You probably know that I spend a lot of time thinking and writing about the health care system — it is my job here at Vox, after all.
But what you might not know is that, over the past year, I’ve have spent a lot of time as a patient of the American health care system — more than any year of my life.
In the past year, I’ve had two significant surgeries: a C-section to deliver my son last June and an operation on my foot to remove a bunion in December. I had the first emergency room visit of my adult life (yes, I held onto my bills) and spent months in physical therapy teaching my foot how to walk again.
That’s a lot of health care for a generally healthy 34-year-old. Along the way, I’ve changed the way I approach health care — and hopefully have learned a few things.
I got picky about doctors. This was especially true when I was exploring how to treat the chronic pain in my left foot, an issue that I’ve dealt with for most of my adult life. When it became clear I’d exhausted all nonsurgical treatments, I ended up meeting with three different surgeons to discuss how they would deal with my problem.
I treated each of these visits like interviews, arriving with a list of questions. The most important question was one I cribbed from Ezekiel Emanuel: How many times have you done this surgery? As he’s written for the New York Times, the best predictor of quality is the volume of work a surgeon has done.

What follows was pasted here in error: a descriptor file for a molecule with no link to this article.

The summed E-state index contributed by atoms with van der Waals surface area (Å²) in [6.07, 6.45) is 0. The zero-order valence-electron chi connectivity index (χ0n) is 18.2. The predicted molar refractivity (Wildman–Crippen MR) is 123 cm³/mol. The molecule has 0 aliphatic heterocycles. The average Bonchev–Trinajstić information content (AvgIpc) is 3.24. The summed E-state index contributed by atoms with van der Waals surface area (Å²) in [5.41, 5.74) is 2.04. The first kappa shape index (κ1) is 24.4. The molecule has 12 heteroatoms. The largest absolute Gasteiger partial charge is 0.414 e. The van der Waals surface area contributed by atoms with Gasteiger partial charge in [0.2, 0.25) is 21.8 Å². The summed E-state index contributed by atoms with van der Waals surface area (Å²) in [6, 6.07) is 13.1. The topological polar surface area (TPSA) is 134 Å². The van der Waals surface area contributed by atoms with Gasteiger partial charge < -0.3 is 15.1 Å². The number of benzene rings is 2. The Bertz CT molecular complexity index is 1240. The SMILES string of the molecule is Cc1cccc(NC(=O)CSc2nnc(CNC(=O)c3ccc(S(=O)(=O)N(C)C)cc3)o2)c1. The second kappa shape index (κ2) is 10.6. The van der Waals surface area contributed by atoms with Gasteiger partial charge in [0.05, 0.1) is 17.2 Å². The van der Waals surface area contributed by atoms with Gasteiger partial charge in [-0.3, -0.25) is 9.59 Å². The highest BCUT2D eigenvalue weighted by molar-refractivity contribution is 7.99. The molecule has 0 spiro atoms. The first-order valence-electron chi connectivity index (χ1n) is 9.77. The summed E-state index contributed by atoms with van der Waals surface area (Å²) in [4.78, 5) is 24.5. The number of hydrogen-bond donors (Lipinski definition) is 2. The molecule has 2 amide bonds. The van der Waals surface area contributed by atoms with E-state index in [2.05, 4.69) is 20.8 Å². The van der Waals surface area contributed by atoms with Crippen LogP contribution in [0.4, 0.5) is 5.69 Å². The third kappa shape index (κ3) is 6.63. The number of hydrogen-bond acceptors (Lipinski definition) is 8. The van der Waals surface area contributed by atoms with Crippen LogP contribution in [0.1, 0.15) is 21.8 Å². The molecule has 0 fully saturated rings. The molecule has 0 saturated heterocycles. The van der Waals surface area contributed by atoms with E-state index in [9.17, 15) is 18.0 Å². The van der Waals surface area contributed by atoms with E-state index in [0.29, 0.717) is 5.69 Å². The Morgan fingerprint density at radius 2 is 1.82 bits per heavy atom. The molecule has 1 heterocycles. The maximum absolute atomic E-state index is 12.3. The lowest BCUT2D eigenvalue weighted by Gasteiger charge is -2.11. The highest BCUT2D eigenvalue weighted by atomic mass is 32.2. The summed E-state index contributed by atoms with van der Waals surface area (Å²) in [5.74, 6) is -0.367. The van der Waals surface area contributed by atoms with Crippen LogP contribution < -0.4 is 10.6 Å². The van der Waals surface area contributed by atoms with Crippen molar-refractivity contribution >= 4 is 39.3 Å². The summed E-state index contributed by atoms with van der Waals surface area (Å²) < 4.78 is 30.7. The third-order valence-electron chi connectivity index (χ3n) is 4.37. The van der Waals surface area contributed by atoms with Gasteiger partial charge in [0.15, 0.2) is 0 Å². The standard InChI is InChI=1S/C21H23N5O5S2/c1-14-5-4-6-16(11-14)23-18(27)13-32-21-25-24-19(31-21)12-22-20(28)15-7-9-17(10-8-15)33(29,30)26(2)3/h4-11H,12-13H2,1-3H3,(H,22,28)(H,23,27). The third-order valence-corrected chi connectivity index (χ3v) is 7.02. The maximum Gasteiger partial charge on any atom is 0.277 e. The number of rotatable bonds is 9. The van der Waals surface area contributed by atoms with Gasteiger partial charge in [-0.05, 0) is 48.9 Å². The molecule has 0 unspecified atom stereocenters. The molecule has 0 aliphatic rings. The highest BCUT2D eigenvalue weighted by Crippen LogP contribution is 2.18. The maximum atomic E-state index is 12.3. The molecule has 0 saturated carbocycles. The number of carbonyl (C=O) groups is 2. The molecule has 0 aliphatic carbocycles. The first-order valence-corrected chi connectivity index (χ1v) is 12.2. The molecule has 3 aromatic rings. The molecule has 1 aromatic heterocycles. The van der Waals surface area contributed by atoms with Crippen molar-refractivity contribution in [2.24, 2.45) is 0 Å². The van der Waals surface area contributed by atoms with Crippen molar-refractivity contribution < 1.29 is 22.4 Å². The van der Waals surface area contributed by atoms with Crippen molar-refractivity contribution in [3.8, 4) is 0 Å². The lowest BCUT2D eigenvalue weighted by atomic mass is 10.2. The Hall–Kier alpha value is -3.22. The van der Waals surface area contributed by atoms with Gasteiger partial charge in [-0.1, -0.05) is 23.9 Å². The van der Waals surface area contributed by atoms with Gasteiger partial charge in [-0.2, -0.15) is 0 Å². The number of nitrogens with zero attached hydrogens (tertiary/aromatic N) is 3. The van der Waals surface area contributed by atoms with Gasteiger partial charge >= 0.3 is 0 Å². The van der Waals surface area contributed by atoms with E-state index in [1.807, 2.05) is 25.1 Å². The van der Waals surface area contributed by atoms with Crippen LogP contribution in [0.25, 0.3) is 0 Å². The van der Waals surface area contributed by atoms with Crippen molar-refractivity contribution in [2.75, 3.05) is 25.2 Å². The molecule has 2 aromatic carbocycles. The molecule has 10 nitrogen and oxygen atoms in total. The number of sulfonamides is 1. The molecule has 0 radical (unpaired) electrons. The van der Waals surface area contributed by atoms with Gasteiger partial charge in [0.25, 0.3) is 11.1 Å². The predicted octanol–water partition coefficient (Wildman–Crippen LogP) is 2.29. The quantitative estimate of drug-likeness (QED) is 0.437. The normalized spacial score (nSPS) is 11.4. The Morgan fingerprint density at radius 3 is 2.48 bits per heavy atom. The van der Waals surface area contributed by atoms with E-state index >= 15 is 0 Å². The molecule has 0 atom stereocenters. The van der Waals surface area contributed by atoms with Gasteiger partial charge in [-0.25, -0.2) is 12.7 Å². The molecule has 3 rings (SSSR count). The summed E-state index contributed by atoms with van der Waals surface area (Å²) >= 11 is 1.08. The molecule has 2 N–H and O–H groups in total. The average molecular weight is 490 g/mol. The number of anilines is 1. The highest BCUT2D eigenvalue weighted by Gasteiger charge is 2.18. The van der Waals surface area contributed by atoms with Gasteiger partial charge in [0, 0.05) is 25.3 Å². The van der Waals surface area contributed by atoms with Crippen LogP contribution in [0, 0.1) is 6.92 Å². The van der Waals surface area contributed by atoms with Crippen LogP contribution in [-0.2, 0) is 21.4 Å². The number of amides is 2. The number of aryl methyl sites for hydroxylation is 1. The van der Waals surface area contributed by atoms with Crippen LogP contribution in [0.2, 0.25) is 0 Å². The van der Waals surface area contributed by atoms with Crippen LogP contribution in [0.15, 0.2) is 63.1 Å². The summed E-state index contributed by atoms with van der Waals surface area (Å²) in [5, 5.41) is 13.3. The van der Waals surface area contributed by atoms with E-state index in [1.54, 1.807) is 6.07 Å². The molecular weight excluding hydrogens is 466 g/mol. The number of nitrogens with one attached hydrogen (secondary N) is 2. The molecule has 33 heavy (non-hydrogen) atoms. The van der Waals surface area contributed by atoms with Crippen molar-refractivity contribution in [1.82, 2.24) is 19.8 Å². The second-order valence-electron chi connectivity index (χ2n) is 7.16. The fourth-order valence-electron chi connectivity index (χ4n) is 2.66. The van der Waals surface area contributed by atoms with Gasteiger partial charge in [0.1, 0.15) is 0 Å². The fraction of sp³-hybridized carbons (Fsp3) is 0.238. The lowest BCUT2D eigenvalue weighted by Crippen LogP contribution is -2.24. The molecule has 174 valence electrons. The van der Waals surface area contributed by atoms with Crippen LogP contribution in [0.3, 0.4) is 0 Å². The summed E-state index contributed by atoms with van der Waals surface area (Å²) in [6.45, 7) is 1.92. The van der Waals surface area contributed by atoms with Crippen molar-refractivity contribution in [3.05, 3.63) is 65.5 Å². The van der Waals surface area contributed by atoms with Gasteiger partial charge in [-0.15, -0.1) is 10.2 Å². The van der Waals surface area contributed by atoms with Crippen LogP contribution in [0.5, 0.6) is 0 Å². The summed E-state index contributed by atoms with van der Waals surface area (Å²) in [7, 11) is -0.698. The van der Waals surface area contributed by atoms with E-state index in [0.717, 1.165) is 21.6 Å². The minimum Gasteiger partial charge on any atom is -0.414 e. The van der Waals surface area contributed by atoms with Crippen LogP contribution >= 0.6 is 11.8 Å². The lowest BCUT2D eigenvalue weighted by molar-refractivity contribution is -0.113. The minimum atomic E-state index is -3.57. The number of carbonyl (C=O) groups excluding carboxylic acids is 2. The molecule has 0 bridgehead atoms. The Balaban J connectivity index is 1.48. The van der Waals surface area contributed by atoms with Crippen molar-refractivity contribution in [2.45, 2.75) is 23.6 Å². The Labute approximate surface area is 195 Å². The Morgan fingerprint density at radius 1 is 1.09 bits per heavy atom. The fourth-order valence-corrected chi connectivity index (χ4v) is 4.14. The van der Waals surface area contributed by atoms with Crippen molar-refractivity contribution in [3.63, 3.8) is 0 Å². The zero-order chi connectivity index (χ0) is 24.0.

At first, this felt a bit uncomfortable for me and the doctor. We were both accustomed to visits where the doctor asked the questions. I always felt a bit sheepish pulling out my notebook. They were the ones with medical degrees, after all. Who was I to question their treatment plans?
Well, I was the person who was having a foot cut open, and the person who cared more than anyone else about my surgery going well — and that motivated me to work through the awkwardness and have some pretty long discussions about the best treatment plan.
After three surgeon interviews, I picked a doctor who took a lot of time to answer my questions in his office and over email. I was especially impressed that, when I went back to him with things the other surgeons recommended that conflicted with his own advice, he didn’t shrug it off. Instead, we scheduled another appointment to talk through the difference of opinions — and even incorporate some of the other doctors’ advice into his plan.
As patients, we are making huge decisions about our health. So it’s well within our rights to ask a lot of questions — those answers are going to help us find the right treatment, which is the outcome that everybody wants.
I tried to spend as little time in health care settings as I could. One of my first big series here at Vox was about preventable medical harm: things that go wrong when we become patients that can sometimes have deadly consequences. Medical errors, it turns out, cause more deaths than AIDS or drug overdoses.
That series made me think about medicine differently. Hospitals are, without a doubt, places where fantastic, lifesaving work happens each and every day. But there are also risks associated with that work, things like infections and bed sores.